I. Cultural Property Agreement with the U.S.
On April 12, 1999, the U.S. imposed an emergency import restriction (PDF) on Byzantine ecclesiastical and ritual ethnological material from Cyprus; such material may enter the U.S. only if it is accompanied by an export permit issued by the Government of the Republic of Cyprus, or by documentation indicating that it left Cyprus before April 12, 1999. On August 29, 2003, the emergency import restriction was extended through September 4, 2006.
On July 16, 2002, the Government of the U.S. and the Government of the Republic of Cyprus entered into a bilateral agreement (PDF), or Memorandum of Understanding (MOU), to impose import restrictions on categories of Pre-Classical and Classical archaeological objects from Cyprus.
On August 17, 2006, the MOU was amended (PDF) so that the import restrictions would cover both the archaeological material as well as the Byzantine ecclesiastical and ritual ethnological material that was protected by the emergency action.
On July 16, 2007, the amended MOU that imposes U.S. import restrictions on pre-Classical and Classical archaeological objects as well as Byzantine ecclesiastical and ritual ethnological material was extended (PDF) for a term of five years.
On July 10, 2012, the MOU was extended again for a term of five years. At the same time, the historical timeframe of the agreement was extended (PDF) to include the ecclesiastical and ritual ethnological material of the Post-Byzantine period, c. 1500 - 1850 A.D.
Effective July 16, 2017, the MOU was extended again for a term of five years.
II. Summary of the Basis for the Agreement
The bilateral agreement is in response to a request from the Government of the Republic of Cyprus seeking protection of its cultural heritage under Article 9 of the 1970 UNESCO Convention on the Means of Prohibiting and Preventing the Illicit Import, Export and Transfer of Ownership of Cultural Property (PDF). Cyprus was the first country in the Mediterranean region to seek the help of the United States in protecting its cultural property.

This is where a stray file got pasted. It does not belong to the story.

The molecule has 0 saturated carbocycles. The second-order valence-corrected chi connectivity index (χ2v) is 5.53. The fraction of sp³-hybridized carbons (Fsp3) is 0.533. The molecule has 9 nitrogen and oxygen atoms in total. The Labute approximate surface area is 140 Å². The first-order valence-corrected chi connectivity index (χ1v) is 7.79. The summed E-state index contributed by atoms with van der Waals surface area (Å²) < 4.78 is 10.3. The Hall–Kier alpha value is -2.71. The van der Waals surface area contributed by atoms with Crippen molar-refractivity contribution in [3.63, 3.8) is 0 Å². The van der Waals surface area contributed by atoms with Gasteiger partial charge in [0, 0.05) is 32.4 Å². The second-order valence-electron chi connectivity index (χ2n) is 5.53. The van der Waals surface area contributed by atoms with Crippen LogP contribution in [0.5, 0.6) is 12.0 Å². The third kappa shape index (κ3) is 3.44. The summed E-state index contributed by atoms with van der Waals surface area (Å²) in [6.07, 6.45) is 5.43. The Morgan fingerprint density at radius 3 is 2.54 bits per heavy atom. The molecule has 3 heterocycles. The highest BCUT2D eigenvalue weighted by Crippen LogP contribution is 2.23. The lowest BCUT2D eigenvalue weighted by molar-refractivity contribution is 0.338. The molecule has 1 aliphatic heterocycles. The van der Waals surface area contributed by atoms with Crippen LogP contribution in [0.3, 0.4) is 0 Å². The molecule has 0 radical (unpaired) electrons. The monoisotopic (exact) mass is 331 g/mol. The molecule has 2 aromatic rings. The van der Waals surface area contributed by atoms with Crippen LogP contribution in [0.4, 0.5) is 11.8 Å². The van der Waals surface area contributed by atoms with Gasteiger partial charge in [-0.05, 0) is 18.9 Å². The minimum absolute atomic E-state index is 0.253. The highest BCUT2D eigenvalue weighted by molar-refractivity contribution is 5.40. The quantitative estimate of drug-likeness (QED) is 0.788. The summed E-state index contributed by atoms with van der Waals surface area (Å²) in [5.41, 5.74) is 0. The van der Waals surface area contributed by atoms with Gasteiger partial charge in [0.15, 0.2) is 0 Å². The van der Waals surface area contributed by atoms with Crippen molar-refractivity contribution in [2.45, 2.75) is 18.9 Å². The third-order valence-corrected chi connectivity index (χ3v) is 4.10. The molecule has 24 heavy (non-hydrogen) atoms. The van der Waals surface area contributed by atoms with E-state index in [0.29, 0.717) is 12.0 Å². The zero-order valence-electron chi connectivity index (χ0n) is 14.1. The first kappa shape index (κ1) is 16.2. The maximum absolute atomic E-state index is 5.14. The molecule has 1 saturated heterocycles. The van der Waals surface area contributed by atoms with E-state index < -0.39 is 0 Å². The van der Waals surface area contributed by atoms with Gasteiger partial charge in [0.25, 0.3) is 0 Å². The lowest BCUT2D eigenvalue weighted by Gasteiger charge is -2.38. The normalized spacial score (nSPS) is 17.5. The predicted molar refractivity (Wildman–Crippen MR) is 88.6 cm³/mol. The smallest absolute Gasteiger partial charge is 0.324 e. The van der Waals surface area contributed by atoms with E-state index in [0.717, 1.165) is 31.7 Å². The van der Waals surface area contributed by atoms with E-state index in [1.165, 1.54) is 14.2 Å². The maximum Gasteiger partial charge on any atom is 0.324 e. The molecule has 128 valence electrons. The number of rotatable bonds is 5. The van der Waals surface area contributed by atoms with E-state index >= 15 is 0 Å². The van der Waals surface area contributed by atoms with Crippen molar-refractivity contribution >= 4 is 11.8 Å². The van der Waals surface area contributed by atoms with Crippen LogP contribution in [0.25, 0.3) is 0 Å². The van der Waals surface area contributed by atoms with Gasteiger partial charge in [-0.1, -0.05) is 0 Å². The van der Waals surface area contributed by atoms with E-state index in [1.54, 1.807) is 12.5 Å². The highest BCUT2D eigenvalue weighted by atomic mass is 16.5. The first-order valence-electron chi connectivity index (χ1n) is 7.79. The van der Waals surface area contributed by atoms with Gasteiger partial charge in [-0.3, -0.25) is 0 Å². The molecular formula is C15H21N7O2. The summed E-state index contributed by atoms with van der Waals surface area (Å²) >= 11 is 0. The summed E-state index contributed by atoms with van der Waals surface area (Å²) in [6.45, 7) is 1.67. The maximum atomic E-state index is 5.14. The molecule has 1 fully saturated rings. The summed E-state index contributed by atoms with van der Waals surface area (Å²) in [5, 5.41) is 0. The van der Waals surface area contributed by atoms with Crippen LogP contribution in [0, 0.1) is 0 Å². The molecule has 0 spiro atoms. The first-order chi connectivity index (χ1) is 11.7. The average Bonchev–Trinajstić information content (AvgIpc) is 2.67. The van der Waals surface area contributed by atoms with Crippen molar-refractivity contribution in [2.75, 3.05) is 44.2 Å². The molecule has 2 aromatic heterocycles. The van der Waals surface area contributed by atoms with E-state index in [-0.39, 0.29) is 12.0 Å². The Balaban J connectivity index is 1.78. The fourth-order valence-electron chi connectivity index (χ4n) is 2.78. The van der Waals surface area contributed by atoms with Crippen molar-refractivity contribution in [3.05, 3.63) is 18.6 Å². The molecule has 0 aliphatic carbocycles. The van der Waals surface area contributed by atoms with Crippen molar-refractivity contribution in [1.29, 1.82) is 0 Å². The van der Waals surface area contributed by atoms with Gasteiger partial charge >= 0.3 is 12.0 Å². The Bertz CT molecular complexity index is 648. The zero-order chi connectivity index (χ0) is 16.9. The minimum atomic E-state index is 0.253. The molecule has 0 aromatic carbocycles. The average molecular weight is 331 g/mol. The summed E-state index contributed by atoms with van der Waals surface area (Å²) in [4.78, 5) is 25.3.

Materials produced during the Byzantine period illustrate the high degree of artistic achievement on Cyprus and include some of the finest pieces of Byzantine art ever produced. The Post-Byzantine period saw the continued development of this tradition. International recognition of certain Byzantine and Post-Byzantine monuments on the island is demonstrated by their inscription on the World Heritage List. Due to their great value on the U.S. and international market, ecclesiastical material and items of ritual significance – such as icons – are subject to pillage throughout Cyprus.
The rich archaeological heritage of Cyprus illustrates the long history of interaction of its ancient inhabitants with neighboring societies, while maintaining a uniquely Cypriot character. Much of the history of the island from the 8th millennium B.C. to about 330 A.D. can be understood only from archaeological remains, because historical texts are very rare. Pillage of archaeological sites in Cyprus has been destroying sites for centuries, jeopardizing scholarly efforts to reconstruct Cypriot culture. The MOU offers the opportunity for the U.S. and Cyprus to cooperate in reducing the incentive for further pillage, thereby protecting the integrity of intact sites for scientific study.
III. Categories of Objects Subject to Import Restriction
The categories of objects from Cyprus subject to restriction are described in the updated Designated List, published in the Federal Register on July 13, 2012.
The categories of Byzantine and Post-Byzantine ritual and ecclesiastical ethnological material subject to restriction include objects of metal, wood, ivory and bone, textiles, stone (mosaics), and frescoes (wall paintings). They range in date from approximately the 4th through 1850 A.D.
The categories of the pre-Classical and Classical archaeological objects subject to import restriction include objects of ceramic, stone, and metal, such as vessels, sculpture, coins of Cypriot types, mosaics, inscriptions, architectural elements, and jewelry. They range in date from approximately the 8th millennium B.C. to 330 A.D.
IV. Import Restrictions
Ethnological materials from categories described in the Designated List may enter the U.S. only if they have an export permit issued by the Government of Cyprus, or documentation indicating that they left Cyprus prior to the effective date of the restriction: for the Byzantine material, April 12, 1999; for the Post-Byzantine material, July 16, 2012.
Archaeological objects from categories described in the Designated List may enter the U.S. only if they have an export permit issued by the Government of Cyprus, or documentation that they left Cyprus prior to the effective date of the restriction: July 19, 2002. As of July 16, 2007, coins of Cypriot types constitute a subcategory of archaeological metal objects subject to import restriction.
V. For More Information
United States: Cultural Heritage Center (email@example.com)
Cyprus: Director, Department of Antiquities
Ministry of Communications and Works
P.O. Box 22024
Telephone: (357) 22-865801
Fax: (357) 22-303148
Learn more about the agreements countries have signed with the U.S. to protect cultural artifacts.